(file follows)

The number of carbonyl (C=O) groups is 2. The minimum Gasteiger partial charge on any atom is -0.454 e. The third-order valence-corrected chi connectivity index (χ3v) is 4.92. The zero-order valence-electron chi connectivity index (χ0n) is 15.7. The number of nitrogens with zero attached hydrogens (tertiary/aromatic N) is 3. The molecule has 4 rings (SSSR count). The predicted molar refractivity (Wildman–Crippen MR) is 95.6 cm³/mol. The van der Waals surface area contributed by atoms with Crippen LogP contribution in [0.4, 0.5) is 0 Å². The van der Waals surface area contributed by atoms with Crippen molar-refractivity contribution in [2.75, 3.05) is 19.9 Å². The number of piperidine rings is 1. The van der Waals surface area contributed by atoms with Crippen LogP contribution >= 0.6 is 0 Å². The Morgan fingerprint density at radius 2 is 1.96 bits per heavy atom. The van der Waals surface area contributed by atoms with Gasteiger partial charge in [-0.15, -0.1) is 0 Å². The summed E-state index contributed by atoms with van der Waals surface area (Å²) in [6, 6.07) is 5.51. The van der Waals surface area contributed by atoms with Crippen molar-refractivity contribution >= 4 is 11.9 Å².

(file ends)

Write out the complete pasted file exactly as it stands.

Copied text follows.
The number of carbonyl (C=O) groups is 2. The minimum Gasteiger partial charge on any atom is -0.454 e. The third-order valence-corrected chi connectivity index (χ3v) is 4.92. The zero-order valence-electron chi connectivity index (χ0n) is 15.7. The number of nitrogens with zero attached hydrogens (tertiary/aromatic N) is 3. The molecule has 4 rings (SSSR count). The predicted molar refractivity (Wildman–Crippen MR) is 95.6 cm³/mol. The van der Waals surface area contributed by atoms with Crippen LogP contribution in [0.4, 0.5) is 0 Å². The van der Waals surface area contributed by atoms with Crippen molar-refractivity contribution in [2.75, 3.05) is 19.9 Å². The number of piperidine rings is 1. The van der Waals surface area contributed by atoms with Crippen LogP contribution >= 0.6 is 0 Å². The Morgan fingerprint density at radius 2 is 1.96 bits per heavy atom. The van der Waals surface area contributed by atoms with Gasteiger partial charge in [-0.15, -0.1) is 0 Å². The summed E-state index contributed by atoms with van der Waals surface area (Å²) in [6, 6.07) is 5.51. The van der Waals surface area contributed by atoms with Crippen molar-refractivity contribution >= 4 is 11.9 Å².